Godfather of Growth: Stop Telling and Start Selling – How to Get More Action in Your Turf

Delivering ValueCiao amici.  It’s good to see you again. For those of you who have joined us for the first time, organizations in the know call me The Godfather of Growth. Each month, I’ll be writing about experiences I am having with Silicon Bayou companies just like yours – how to grow sales, manage your people and take your business from a small operation into one that the other capos will look at with envy. So grab a double espresso and listen up.

This month we are going to talk about selling versus telling. I see too many companies who think they are doing a good job communicating what their products do. But here’s the rub, almost all of these companies aren’t being as effective as they could be when they get a chance to meet with a customer. They tell me that they are puzzled as to why they aren’t selling more. It is a common problem.

The reason it is such a common problem is that too many organizations think their product should be have the starring role. I hear something like this more often than I’d like: “Our product is built on the latest cloud-computing technology giving you access to a wide variety of applications that you can run from any browser anywhere – yadda, yadda, yadda.” Then the litany continues with a list of cool features.  Meanwhile the customer is thinking about the business problems that need to be solved and, unless they are technologically savvy, they are not connecting the dots as to how your products helps them so they are not compelled to act or even get excited about what you offer. This is a classic case of telling and not selling.

Here’s my first piece of advice: People don’t buy products, they buy solutions to their problems. If you were paying attention last month, you probably remember that I quoted Paul Wiefels who wrote The Chasm Companion:  “Don’t confuse your compelling reason to sell with the customer’s compelling reason to buy.” You need to remember this which is why I’m telling you twice. Too many organizations focus on features and technology. Stop telling prospective customers about your product and technology. In the mind of your customers, they play a supporting role. Spend more understanding your customer’s business problems then sell impact not features. Sell them on how you can help them solve their problems, don’t tell them how great your product is technology is. For the technologically-minded business owner this can be difficult. When you’ve been invested heart and soul in your product and its functionality and seen it grow from an idea into reality, it can be hard to see what your product does from your customer’s perspective.  If you need help with this, let me know after this session and we can arrange for a more a private meeting.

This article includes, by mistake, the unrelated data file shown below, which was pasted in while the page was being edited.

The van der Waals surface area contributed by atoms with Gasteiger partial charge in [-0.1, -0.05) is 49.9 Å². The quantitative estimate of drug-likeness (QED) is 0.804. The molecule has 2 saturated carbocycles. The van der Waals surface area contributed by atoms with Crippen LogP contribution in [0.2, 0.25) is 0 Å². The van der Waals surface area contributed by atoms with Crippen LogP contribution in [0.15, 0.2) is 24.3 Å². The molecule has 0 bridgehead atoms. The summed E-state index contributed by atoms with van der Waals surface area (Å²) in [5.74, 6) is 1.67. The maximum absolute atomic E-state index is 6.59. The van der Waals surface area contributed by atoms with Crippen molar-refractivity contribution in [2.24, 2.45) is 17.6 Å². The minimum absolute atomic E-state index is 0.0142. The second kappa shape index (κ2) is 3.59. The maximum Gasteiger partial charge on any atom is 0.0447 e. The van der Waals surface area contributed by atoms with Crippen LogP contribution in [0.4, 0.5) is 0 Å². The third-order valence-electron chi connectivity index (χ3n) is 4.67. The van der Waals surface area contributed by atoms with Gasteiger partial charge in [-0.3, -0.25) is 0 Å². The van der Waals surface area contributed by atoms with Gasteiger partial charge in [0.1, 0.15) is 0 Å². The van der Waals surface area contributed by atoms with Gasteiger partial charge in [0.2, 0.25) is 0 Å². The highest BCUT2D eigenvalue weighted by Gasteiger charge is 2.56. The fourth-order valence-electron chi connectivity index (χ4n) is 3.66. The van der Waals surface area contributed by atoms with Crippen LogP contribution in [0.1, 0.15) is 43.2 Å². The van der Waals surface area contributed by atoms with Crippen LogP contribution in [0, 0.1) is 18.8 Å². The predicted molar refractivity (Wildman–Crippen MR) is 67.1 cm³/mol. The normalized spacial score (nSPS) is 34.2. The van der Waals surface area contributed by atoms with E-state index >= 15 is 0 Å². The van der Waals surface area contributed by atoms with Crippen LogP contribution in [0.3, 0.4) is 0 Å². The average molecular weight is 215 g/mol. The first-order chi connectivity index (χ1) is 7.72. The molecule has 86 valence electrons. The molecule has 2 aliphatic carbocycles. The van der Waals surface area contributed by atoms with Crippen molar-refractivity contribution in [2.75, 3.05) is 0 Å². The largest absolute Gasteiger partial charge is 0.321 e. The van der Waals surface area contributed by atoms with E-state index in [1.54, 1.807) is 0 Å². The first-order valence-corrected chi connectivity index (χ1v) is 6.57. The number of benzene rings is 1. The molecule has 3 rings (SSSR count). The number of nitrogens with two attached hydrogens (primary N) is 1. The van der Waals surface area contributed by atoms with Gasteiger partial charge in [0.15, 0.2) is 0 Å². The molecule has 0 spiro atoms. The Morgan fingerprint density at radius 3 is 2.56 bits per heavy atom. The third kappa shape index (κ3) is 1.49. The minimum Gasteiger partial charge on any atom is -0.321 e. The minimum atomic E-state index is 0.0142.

So if people are buying solutions to problems, what is the best way to make them connect the dots and feel compelled to act? Sell business value to your ultimate buyer. This can be especially powerful if you can quantify the upside. Let me give you an example. I was providing assistance to a company who is taking speech recognition technology into healthcare. I got involved when they had only six customers. While the company had a compelling product, they weren’t selling much. When I looked at their presentations, web page and other sales materials, the messaging focused on technology: “our product is built on a mobile, cloud-based architecture” and features “our key-word speech recognition algorithm makes it easy to search a huge database of medical diagnoses.” Almost all of what they said focused on how the product worked and how a feature delivered a benefit.  They made two classic mistakes. The first was that they were talking about things that the users would experience when using their product. Users can provide influence but, more times than not, they aren’t making the buying decision. The second mistake was this – since the system they sold was expensive, no deal went forward without senior executive involvement. Here, my friends, was the disconnect.  The organization was selling features and benefits to users but their ultimate buyers wanted to buy improvements to revenue and profit.  We changed their approach to focus on how their system could deliver more revenue and profit. This approach got the executives attention and gave the users that supported the use of the product justification for a purchase.

So as we wrap up, here are a few things to think about.  Are you clearly articulating the value gained by solving the ultimate buyer’s problems? As we’ve discussed, too many organizations are telling the users about their product and instead of selling business impact to the ultimate buyer. Is it easy for the ultimate buyer to connect the dots between your product and what it means to them quantifiably? When I ask my clients this question, practically all of them say, “Yes”. The problem is most are stopping short of what the real value to the customer is and are often selling benefits but not value.

That’s all we have time for this month. Remember if you need my help in a situation, you can find me at dlazzari@deliveringvalue.com. You can also call me at 412-973-8909 but be careful what you say because you never know who’s listening.

Ciao for now my friends.